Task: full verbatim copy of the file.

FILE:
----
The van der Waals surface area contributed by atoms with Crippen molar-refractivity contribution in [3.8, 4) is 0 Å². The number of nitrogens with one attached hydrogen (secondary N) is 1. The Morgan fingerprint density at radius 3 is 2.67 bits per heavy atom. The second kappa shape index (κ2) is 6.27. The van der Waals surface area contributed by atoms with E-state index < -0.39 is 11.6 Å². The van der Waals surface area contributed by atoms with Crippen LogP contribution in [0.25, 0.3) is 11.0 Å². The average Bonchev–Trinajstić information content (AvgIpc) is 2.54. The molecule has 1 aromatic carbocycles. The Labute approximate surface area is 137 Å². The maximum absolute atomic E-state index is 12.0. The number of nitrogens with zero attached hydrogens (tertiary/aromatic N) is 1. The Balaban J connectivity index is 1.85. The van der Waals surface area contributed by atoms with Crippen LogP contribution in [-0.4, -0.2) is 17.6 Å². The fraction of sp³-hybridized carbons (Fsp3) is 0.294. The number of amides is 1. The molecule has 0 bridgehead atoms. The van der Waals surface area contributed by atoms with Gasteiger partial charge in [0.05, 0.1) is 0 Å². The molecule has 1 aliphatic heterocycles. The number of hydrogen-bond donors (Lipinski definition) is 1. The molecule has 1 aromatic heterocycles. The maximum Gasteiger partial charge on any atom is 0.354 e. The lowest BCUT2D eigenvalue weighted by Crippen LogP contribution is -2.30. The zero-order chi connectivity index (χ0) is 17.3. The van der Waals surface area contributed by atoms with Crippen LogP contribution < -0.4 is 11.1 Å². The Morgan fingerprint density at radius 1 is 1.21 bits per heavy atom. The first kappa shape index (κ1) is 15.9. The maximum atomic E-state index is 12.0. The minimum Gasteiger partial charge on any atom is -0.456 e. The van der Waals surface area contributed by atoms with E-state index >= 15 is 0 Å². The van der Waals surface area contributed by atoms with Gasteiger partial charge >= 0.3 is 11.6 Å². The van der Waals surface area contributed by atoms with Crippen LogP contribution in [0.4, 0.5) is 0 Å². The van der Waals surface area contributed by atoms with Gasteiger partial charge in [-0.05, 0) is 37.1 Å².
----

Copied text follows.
The van der Waals surface area contributed by atoms with Crippen molar-refractivity contribution in [3.8, 4) is 0 Å². The number of nitrogens with one attached hydrogen (secondary N) is 1. The Morgan fingerprint density at radius 3 is 2.67 bits per heavy atom. The second kappa shape index (κ2) is 6.27. The van der Waals surface area contributed by atoms with E-state index < -0.39 is 11.6 Å². The van der Waals surface area contributed by atoms with Crippen LogP contribution in [0.25, 0.3) is 11.0 Å². The average Bonchev–Trinajstić information content (AvgIpc) is 2.54. The molecule has 1 aromatic carbocycles. The Labute approximate surface area is 137 Å². The maximum absolute atomic E-state index is 12.0. The number of nitrogens with zero attached hydrogens (tertiary/aromatic N) is 1. The Balaban J connectivity index is 1.85. The van der Waals surface area contributed by atoms with Crippen LogP contribution in [-0.4, -0.2) is 17.6 Å². The fraction of sp³-hybridized carbons (Fsp3) is 0.294. The number of amides is 1. The molecule has 0 bridgehead atoms. The van der Waals surface area contributed by atoms with Gasteiger partial charge in [0.05, 0.1) is 0 Å². The molecule has 1 aliphatic heterocycles. The number of hydrogen-bond donors (Lipinski definition) is 1. The molecule has 1 aromatic heterocycles. The maximum Gasteiger partial charge on any atom is 0.354 e. The lowest BCUT2D eigenvalue weighted by Crippen LogP contribution is -2.30. The zero-order chi connectivity index (χ0) is 17.3. The van der Waals surface area contributed by atoms with Crippen LogP contribution < -0.4 is 11.1 Å². The Morgan fingerprint density at radius 1 is 1.21 bits per heavy atom. The first kappa shape index (κ1) is 15.9. The maximum atomic E-state index is 12.0. The minimum Gasteiger partial charge on any atom is -0.456 e. The van der Waals surface area contributed by atoms with E-state index >= 15 is 0 Å². The van der Waals surface area contributed by atoms with Gasteiger partial charge >= 0.3 is 11.6 Å². The van der Waals surface area contributed by atoms with Crippen LogP contribution in [0.4, 0.5) is 0 Å². The van der Waals surface area contributed by atoms with Gasteiger partial charge in [-0.05, 0) is 37.1 Å².